Possible PKR, PSB cooperation for state polls?

By Emma Victoria

With the departure of Julau MP Larry Sng as the PKR chairman, many are wondering if the party will reconsider working with Parti Sarawak Bersatu (PSB), to go against the Gabungan Parti Sarawak (GPS) state government in the next state polls.

Previously, Sng had given an ultimatum that a deal with PSB over the seat allocation for the next state election must be secured by the end of February. However, he quit the party in the same month to back Prime Minister Tan Sri Muhyiddin Yassin. He also claimed that PSB wanted the lion’s share of seats, some of which were PKR seats.

PKR secretary-general Joshua Jobeng when contacted said the party will only consider resuming seat negotiations with PSB if it was agreed by the Council of Elders and other partners in the Pakatan Harapan.

He said there were talks earlier on the possibility of cooperating with PSB; but it fell out even before Sng left the party.

“As for now, we will need to reach a consensus among our party leaders as well as other PH partners,” he said.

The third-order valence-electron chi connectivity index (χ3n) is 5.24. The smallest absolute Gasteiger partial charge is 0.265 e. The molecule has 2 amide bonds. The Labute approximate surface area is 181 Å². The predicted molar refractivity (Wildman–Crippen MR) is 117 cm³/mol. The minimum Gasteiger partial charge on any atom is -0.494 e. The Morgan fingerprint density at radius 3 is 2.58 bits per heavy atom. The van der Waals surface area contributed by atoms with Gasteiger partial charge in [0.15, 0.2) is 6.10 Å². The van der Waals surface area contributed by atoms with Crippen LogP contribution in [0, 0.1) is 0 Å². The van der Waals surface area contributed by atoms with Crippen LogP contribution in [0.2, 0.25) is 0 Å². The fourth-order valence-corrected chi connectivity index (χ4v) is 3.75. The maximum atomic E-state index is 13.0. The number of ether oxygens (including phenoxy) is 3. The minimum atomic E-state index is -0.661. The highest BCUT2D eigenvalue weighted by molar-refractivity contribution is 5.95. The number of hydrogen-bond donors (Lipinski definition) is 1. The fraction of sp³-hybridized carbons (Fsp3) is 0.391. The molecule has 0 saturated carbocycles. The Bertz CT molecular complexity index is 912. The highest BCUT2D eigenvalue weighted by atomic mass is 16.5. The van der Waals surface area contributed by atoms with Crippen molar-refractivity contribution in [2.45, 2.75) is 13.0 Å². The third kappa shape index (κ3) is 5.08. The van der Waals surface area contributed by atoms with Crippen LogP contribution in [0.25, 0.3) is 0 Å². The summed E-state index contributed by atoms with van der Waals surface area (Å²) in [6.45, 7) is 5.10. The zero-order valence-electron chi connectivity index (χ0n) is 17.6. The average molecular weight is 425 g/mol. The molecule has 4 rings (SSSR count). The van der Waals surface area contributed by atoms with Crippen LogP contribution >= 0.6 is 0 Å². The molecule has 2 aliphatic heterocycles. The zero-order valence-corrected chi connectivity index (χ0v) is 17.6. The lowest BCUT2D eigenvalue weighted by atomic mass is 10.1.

He was asked to comment if there was a chance for PKR and PSB to resume discussions or to work together in the next state polls following the departure of Sng.

Meanwhile, PSB secretary-general George Lo said he was unsure if PSB will discuss further regarding seat allocations or any other cooperation with PKR.

“I really don’t know much now…. as there has been no discussion with the new leaders in PKR yet,” he said.

Universiti Putra Malaysia political scientist Prof Jayum Jawan, however, said the two parties do not have strong bases and lack wide-spread grassroots across Sarawak.

“Thus, the two political parties would not do much to galvanise what they do not have – even if they decide to come together,” he said.

He said PKR has not been well received in Sarawak and by the multi-ethic population as its national leadership is not in tune with the pulse of Sarawak politics.

“PSB on the other hand is a new kid that is struggling to establish its fort. Their claim of wide-spread support is based on memberships of some “retired” politicians joining the party,” he added.

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